Key factors that will shape APAC region’s financial services sector in 2021


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Twenty-twenty has been quite the year. It is astounding to reflect on the events and circumstances we have all found ourselves in and the collective experiences we have all experienced. APAC was the origin in the world of Covid-19 and to go through large-scale lockdowns. Even though many nations have led the way in virus control, Hong Kong, Korea, and the UK are still experiencing a new upsurge in cases and administering new restrictions.

Concurrently, cases continue to soar to new heights in the US, highlighting the ongoing frailty of the situation. The anomalous nature of the Covid-19 pandemic, the mayhem of the US elections, and the advancing regulatory landscape for Chinese IPOs make analyzing the APAC economies and their future a complex endeavor.

Despite such a tumultuous year for markets, global equities now sit at a record high and continue to break records. Abiding 2020, The timely opportunity to reflect on the fundamental shifts that emerged amid the disruption over the past year and explore new options that investors and businesses can capture in 2021 and beyond has commenced.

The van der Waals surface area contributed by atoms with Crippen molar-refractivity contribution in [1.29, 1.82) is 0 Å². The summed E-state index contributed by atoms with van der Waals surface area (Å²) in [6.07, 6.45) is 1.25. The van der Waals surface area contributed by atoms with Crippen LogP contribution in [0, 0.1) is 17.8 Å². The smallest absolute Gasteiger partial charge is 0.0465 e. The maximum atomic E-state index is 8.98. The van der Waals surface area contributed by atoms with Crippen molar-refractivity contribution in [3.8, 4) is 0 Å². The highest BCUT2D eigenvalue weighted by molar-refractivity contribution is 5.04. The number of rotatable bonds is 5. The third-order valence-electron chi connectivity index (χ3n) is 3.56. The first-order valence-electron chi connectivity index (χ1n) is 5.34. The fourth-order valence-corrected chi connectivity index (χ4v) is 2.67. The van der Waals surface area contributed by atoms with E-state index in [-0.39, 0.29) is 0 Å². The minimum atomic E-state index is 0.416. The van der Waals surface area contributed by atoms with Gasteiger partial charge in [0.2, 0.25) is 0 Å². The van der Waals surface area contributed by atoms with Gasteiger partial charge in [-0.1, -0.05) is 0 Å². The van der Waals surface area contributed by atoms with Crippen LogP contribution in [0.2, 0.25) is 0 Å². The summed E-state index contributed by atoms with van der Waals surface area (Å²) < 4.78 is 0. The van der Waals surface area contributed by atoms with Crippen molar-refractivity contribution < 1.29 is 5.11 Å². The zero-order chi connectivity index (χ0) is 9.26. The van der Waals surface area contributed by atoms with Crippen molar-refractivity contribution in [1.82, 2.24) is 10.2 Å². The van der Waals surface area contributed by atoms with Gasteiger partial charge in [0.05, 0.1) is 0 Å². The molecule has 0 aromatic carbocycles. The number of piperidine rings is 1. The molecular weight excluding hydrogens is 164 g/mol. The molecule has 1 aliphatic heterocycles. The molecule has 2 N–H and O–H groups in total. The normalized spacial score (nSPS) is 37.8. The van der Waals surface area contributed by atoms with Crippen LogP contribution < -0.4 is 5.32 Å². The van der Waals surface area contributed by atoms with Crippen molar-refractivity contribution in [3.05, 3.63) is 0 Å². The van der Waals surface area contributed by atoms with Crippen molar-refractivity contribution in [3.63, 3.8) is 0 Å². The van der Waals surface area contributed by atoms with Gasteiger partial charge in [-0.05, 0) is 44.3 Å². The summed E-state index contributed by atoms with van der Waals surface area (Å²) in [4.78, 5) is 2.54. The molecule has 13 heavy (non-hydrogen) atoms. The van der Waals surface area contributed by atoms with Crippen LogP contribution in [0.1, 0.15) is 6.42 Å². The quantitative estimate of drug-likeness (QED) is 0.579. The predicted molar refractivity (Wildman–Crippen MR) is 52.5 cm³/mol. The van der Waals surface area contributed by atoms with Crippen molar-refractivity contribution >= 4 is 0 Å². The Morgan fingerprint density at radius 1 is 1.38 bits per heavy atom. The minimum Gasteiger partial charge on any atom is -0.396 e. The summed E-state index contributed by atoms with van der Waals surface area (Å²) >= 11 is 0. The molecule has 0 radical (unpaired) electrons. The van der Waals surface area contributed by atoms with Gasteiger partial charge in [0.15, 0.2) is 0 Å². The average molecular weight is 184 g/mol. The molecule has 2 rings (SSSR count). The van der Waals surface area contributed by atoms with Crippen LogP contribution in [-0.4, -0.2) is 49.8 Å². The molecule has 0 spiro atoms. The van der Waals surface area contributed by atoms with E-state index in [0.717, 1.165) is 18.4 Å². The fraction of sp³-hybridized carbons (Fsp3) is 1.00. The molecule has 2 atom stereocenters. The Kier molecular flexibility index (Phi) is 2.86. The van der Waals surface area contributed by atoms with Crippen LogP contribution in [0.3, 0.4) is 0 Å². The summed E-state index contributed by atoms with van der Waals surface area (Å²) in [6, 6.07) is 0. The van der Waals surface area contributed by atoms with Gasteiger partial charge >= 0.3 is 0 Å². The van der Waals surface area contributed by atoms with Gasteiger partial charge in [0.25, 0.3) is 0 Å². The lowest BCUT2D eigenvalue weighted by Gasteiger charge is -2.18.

Below are the key trends that will continue to play a significant role in shaping the APAC region’s Fiserv sector in 2021.

Transnational conflicts in Asia continue to affect markets and deal-making: It’s been a turbulent and dramatic year in the global and Asian political sphere, with Covid driving US-China tensions, the enactment of the latest Securities Law in Hong Kong by China, and new tensity between India and China, to name just a few. All have had a substantial impact on markets and cooperation’s in the region.

The selection of Joe Biden as the new US President can improve the US-China relationship, but it will take some time to determine his stance and policies towards Asia.

Apart from the US, China saw itself in discord with India, which brought India prohibiting 118 Chinese apps from its internal market in September last year and continuing its stance while the US ascended its tussle on Chinese tech. Both of these instances are likely to continue to play out throughout this year.

A significant benefit for global markets and investors was the nomination of Prime Minister Yoshihide Suga in Japan. Japan’s economy expedited on record in the third quarter, rebounding sharply from its biggest post-war slump. Enhanced exports and consumption manifested that the country is redeeming from damage caused by Covid.

As economies worldwide claw their way to recovery, few APAC countries have to deal with virus control and GDP rebounds of many countries, including Japan, Singapore, and Australia.